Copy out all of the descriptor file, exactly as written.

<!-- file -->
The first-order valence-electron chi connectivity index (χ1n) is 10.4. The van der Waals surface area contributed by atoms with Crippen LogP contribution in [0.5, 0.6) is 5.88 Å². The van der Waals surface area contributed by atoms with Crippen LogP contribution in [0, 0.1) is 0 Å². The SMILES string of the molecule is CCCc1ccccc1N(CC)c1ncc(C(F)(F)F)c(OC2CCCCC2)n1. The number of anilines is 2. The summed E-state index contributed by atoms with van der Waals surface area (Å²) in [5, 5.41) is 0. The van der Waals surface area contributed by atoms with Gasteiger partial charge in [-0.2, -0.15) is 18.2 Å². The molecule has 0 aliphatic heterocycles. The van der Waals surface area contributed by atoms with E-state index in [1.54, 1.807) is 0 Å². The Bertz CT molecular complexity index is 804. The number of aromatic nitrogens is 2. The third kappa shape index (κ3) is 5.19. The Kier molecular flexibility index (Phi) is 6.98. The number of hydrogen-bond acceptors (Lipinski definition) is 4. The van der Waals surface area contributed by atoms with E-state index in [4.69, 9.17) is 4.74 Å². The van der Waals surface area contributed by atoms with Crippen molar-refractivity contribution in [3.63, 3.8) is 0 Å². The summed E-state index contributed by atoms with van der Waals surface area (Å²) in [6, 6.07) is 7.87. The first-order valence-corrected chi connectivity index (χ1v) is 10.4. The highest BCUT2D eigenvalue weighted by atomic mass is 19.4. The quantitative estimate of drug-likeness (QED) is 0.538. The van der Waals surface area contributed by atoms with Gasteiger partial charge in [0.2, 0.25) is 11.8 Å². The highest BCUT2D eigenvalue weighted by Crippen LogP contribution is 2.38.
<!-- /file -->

The first-order valence-electron chi connectivity index (χ1n) is 10.4. The van der Waals surface area contributed by atoms with Crippen LogP contribution in [0.5, 0.6) is 5.88 Å². The van der Waals surface area contributed by atoms with Crippen LogP contribution in [0, 0.1) is 0 Å². The SMILES string of the molecule is CCCc1ccccc1N(CC)c1ncc(C(F)(F)F)c(OC2CCCCC2)n1. The number of anilines is 2. The summed E-state index contributed by atoms with van der Waals surface area (Å²) in [5, 5.41) is 0. The van der Waals surface area contributed by atoms with Gasteiger partial charge in [-0.2, -0.15) is 18.2 Å². The molecule has 0 aliphatic heterocycles. The van der Waals surface area contributed by atoms with E-state index in [1.54, 1.807) is 0 Å². The Bertz CT molecular complexity index is 804. The number of aromatic nitrogens is 2. The third kappa shape index (κ3) is 5.19. The Kier molecular flexibility index (Phi) is 6.98. The number of hydrogen-bond acceptors (Lipinski definition) is 4. The van der Waals surface area contributed by atoms with E-state index in [4.69, 9.17) is 4.74 Å². The van der Waals surface area contributed by atoms with Crippen molar-refractivity contribution in [3.63, 3.8) is 0 Å². The summed E-state index contributed by atoms with van der Waals surface area (Å²) in [6, 6.07) is 7.87. The first-order valence-corrected chi connectivity index (χ1v) is 10.4. The highest BCUT2D eigenvalue weighted by atomic mass is 19.4. The quantitative estimate of drug-likeness (QED) is 0.538. The van der Waals surface area contributed by atoms with Gasteiger partial charge in [0.2, 0.25) is 11.8 Å². The highest BCUT2D eigenvalue weighted by Crippen LogP contribution is 2.38.